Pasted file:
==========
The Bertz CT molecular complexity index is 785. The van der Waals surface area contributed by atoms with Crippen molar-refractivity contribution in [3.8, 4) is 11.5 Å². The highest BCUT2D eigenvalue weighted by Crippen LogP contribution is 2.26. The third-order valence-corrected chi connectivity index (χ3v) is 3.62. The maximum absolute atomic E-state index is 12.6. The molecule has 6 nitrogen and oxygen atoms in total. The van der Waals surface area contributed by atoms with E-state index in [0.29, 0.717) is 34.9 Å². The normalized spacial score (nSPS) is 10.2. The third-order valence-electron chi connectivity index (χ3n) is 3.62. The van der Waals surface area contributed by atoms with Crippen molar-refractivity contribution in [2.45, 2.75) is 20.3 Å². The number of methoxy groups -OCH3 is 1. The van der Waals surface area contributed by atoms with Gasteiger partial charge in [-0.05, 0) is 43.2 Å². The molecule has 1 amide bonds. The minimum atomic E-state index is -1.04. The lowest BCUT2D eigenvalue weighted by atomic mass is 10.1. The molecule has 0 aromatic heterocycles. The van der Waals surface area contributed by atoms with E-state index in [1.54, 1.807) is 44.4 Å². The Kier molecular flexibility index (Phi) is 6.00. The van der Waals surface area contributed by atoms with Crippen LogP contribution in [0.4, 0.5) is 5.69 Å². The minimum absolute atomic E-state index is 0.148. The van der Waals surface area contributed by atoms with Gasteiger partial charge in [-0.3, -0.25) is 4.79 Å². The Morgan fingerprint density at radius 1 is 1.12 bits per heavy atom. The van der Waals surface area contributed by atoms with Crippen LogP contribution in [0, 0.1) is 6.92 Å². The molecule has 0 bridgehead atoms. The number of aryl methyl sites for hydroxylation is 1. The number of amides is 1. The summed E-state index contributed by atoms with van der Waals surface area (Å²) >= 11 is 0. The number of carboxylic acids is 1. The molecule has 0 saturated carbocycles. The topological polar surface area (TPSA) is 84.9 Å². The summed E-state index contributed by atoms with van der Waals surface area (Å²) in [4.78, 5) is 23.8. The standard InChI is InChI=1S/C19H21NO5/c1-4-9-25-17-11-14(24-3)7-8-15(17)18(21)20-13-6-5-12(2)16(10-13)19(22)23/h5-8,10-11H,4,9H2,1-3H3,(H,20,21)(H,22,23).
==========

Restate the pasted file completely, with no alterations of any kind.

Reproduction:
The Bertz CT molecular complexity index is 785. The van der Waals surface area contributed by atoms with Crippen molar-refractivity contribution in [3.8, 4) is 11.5 Å². The highest BCUT2D eigenvalue weighted by Crippen LogP contribution is 2.26. The third-order valence-corrected chi connectivity index (χ3v) is 3.62. The maximum absolute atomic E-state index is 12.6. The molecule has 6 nitrogen and oxygen atoms in total. The van der Waals surface area contributed by atoms with E-state index in [0.29, 0.717) is 34.9 Å². The normalized spacial score (nSPS) is 10.2. The third-order valence-electron chi connectivity index (χ3n) is 3.62. The van der Waals surface area contributed by atoms with Crippen molar-refractivity contribution in [2.45, 2.75) is 20.3 Å². The number of methoxy groups -OCH3 is 1. The van der Waals surface area contributed by atoms with Gasteiger partial charge in [-0.05, 0) is 43.2 Å². The molecule has 1 amide bonds. The minimum atomic E-state index is -1.04. The lowest BCUT2D eigenvalue weighted by atomic mass is 10.1. The molecule has 0 aromatic heterocycles. The van der Waals surface area contributed by atoms with E-state index in [1.54, 1.807) is 44.4 Å². The Kier molecular flexibility index (Phi) is 6.00. The van der Waals surface area contributed by atoms with Crippen LogP contribution in [0.4, 0.5) is 5.69 Å². The minimum absolute atomic E-state index is 0.148. The van der Waals surface area contributed by atoms with Gasteiger partial charge in [-0.3, -0.25) is 4.79 Å². The Morgan fingerprint density at radius 1 is 1.12 bits per heavy atom. The van der Waals surface area contributed by atoms with Crippen LogP contribution in [0, 0.1) is 6.92 Å². The molecule has 0 bridgehead atoms. The number of aryl methyl sites for hydroxylation is 1. The number of amides is 1. The summed E-state index contributed by atoms with van der Waals surface area (Å²) >= 11 is 0. The number of carboxylic acids is 1. The molecule has 0 saturated carbocycles. The topological polar surface area (TPSA) is 84.9 Å². The summed E-state index contributed by atoms with van der Waals surface area (Å²) in [4.78, 5) is 23.8. The standard InChI is InChI=1S/C19H21NO5/c1-4-9-25-17-11-14(24-3)7-8-15(17)18(21)20-13-6-5-12(2)16(10-13)19(22)23/h5-8,10-11H,4,9H2,1-3H3,(H,20,21)(H,22,23).